While having to endure a scattered schedule of various part time jobs, it’s the festivals and concerts that keep me going during the summertime. My planner reads something like, “Work. Babysit. Work. HOUSE SHOW!! Work.” My favorite events, and I’ll bet my fellow ethnomusicologists and folklorists can relate, are the local folklife and heritage festivals!
I’ve been an attendee and volunteer at the annual Maryland Traditions Folklife Festival every June for the past three years. I love this festival, not just because it’s based in my home state and hosted in Baltimore City, but also because there is a compelling vibe when you wander through the strategically mapped crafter tables and music stages. Everything from the food vendors to the overhead festival tents has deep historical and cultural roots in Maryland. The purpose is to celebrate and educate—rather than to simply entertain—attendees about Maryland folklife.
I wrote detailed artist biographies for our festival program last year, and I watched how the folklorists and ethnomusicologists in charge meticulously fine-tuned the performance schedule. Then one day I read Charles Camp and Timothy Lloyd’s essay from 1980 entitled “Six Reasons Not to Produce Folklife Festivals,” which put into perspective why the Maryland Traditions Folklife Festival is designed with a foundation of self-evaluation and constructive criticism. After all, Camp was a highly influential mentor to his successive directors at Maryland Traditions and Lloyd is the current director of the American Folklore Society.
The essay did not advocate stopping folklife festivals all together; rather, each of the six points were good reasons to host a folklife festival. Camp and Lloyd followed up on each point with an analytic review of why each can be important and problematic for the bearers of traditions. For example, the third reason: Folklife festivals provide an occasion for the celebration of our rich and diverse cultural heritage. Sounds like a great thing, right? They go on to reflect, “First of all, the music we hear around us, over the radio, in our cars, is not being performed in festivals. The objects fashioned by festival craftspeople are not often things we have around the house, or things we can and do make for ourselves. Rather, what is presented at folklife festivals is substantially exotic culture.”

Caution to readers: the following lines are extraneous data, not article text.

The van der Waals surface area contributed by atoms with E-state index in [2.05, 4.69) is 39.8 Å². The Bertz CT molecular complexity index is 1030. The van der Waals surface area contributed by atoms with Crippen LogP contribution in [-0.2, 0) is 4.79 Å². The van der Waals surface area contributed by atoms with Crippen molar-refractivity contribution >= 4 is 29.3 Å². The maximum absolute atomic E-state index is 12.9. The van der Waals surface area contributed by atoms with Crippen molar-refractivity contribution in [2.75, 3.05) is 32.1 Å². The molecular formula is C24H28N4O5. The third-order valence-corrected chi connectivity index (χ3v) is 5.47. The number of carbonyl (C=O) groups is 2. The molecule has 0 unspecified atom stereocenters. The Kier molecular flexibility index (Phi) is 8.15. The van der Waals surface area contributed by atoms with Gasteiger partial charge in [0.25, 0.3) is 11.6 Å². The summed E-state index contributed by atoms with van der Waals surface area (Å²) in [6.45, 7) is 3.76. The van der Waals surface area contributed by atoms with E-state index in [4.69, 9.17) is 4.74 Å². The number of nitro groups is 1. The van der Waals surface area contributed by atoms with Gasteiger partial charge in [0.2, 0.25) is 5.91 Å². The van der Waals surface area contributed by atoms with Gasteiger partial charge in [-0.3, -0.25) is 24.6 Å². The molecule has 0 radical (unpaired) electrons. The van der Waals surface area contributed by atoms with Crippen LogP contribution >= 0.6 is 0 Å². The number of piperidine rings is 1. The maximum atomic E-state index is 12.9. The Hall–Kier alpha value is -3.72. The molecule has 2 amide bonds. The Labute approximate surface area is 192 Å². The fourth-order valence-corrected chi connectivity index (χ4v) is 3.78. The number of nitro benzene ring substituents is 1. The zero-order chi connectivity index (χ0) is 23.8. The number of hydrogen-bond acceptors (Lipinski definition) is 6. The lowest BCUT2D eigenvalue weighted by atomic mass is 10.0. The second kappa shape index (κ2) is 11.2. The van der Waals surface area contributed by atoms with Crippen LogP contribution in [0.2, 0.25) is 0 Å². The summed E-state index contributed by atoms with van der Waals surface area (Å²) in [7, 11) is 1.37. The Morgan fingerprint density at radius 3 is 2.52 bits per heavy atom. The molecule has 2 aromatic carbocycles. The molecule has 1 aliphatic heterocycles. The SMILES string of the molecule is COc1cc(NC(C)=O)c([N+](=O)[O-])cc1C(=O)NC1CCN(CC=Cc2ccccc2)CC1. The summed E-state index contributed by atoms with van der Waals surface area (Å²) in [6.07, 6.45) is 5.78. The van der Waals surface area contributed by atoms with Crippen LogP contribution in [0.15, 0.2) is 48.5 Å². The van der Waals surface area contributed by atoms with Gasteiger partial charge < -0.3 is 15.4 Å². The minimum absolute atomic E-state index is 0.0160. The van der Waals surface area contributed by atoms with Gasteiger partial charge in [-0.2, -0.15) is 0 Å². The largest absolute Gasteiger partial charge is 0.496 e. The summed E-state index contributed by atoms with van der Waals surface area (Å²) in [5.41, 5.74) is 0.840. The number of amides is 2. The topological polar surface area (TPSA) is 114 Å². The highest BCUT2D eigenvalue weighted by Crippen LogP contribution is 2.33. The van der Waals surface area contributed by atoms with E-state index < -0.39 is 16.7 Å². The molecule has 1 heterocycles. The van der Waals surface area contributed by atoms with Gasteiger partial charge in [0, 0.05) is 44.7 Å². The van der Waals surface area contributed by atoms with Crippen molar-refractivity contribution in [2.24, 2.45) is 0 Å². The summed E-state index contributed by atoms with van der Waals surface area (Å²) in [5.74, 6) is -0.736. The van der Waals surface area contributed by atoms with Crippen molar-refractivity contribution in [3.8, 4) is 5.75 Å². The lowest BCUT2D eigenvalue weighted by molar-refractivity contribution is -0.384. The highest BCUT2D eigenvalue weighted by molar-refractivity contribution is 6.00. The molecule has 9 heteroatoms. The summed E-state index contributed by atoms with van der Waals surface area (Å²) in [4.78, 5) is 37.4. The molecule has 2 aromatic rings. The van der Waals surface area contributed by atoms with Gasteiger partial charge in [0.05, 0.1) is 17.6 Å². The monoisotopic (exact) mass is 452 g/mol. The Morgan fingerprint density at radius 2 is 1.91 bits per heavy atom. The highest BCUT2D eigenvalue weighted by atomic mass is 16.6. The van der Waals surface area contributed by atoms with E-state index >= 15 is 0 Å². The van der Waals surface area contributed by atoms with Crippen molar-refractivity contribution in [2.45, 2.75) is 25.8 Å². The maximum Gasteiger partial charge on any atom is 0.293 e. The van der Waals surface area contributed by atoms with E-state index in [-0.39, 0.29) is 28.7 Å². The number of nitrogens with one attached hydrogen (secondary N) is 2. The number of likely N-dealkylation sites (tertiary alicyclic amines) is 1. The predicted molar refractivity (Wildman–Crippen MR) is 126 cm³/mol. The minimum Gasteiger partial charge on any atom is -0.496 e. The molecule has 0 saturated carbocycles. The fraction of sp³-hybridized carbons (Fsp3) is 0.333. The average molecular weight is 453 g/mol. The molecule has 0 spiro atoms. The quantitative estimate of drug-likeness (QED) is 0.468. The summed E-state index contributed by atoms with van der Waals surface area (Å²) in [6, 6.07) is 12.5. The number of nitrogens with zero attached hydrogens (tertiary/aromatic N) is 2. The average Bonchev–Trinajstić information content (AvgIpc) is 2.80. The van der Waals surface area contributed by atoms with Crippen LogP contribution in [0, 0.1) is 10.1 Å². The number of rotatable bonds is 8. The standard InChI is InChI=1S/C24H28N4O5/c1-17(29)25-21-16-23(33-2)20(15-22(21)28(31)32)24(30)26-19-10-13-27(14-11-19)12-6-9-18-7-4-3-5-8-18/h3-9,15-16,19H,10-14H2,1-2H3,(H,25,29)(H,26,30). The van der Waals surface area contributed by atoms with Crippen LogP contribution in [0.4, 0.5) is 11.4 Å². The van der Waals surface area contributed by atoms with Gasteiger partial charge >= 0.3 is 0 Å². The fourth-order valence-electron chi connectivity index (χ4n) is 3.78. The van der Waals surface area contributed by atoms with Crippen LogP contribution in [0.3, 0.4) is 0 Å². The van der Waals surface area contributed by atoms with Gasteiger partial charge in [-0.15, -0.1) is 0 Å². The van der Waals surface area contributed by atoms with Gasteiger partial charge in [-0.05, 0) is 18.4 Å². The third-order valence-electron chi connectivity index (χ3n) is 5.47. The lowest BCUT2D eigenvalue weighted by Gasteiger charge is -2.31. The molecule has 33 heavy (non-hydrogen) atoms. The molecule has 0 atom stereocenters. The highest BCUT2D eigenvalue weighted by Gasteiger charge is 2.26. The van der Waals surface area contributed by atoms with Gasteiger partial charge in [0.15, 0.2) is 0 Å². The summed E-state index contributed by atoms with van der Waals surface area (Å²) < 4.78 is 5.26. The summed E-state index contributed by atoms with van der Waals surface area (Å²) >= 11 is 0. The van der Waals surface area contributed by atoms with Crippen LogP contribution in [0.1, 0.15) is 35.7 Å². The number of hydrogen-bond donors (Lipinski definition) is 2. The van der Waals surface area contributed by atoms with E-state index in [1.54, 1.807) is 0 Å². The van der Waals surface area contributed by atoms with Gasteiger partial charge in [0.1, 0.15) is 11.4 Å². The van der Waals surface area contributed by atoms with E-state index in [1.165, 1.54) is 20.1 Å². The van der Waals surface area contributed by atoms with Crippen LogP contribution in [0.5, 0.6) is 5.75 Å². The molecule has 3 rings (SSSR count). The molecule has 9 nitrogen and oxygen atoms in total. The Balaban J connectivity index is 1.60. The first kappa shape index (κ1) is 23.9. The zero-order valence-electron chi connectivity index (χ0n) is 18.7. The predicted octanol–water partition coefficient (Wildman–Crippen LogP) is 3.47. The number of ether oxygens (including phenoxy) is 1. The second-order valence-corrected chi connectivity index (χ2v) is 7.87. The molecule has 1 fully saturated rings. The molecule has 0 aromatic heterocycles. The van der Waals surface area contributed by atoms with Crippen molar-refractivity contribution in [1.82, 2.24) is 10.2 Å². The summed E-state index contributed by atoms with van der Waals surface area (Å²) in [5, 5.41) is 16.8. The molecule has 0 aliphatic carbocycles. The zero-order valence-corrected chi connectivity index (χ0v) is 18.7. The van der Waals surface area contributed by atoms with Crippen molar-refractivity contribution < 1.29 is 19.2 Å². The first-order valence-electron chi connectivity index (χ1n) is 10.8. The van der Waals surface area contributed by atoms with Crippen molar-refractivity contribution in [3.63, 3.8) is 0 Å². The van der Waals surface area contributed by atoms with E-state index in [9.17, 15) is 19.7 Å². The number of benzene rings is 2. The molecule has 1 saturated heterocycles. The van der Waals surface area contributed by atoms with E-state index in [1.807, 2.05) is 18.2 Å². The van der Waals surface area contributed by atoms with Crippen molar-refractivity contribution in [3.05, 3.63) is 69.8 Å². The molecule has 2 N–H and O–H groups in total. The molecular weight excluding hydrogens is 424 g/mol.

“Exotic” is one of those buzz words that make people in the anthropological fields cringe. What they mean is that folklife festivals should bridge the gaps in cultural traditions so that onlookers may understand and relate rather than feel isolated while reflecting on their own family traditions (or lack thereof). Anything to avoid that “zoo” mindset, which keeps the festival attendees separated from the participants. So I reminded myself that a lot has changed and improved since 1980. Nevertheless, it is important to evaluate the benefits of applied research on folk communities and even be hypercritical at times. Festivals are one of the key opportunities to educate the local public directly about cultural heritage. As ethnomusicologists, we need to make the most of these events to create a lasting impact on living traditions.
Hey, it’s not all bookish though! I had my fill of Smith Island Cake over the years while dancing to Maryland polka bands, cheering during crab picking contests, and watching the Baltimore urban community walk out their doors and fill the festival street in awe. That’s the real reward. On that note, I’ll need to get to DC and catch the Smithsonian Folklife Festival this week before it ends!
Well worth checking out sometime:
Camp, Charles & Lloyd, Timothy, “Six Reasons Not to Produce Folklife Festivals.” Kentucky Folklore Record, Vol. 26:1-2 (January-June, 1980), 67-74.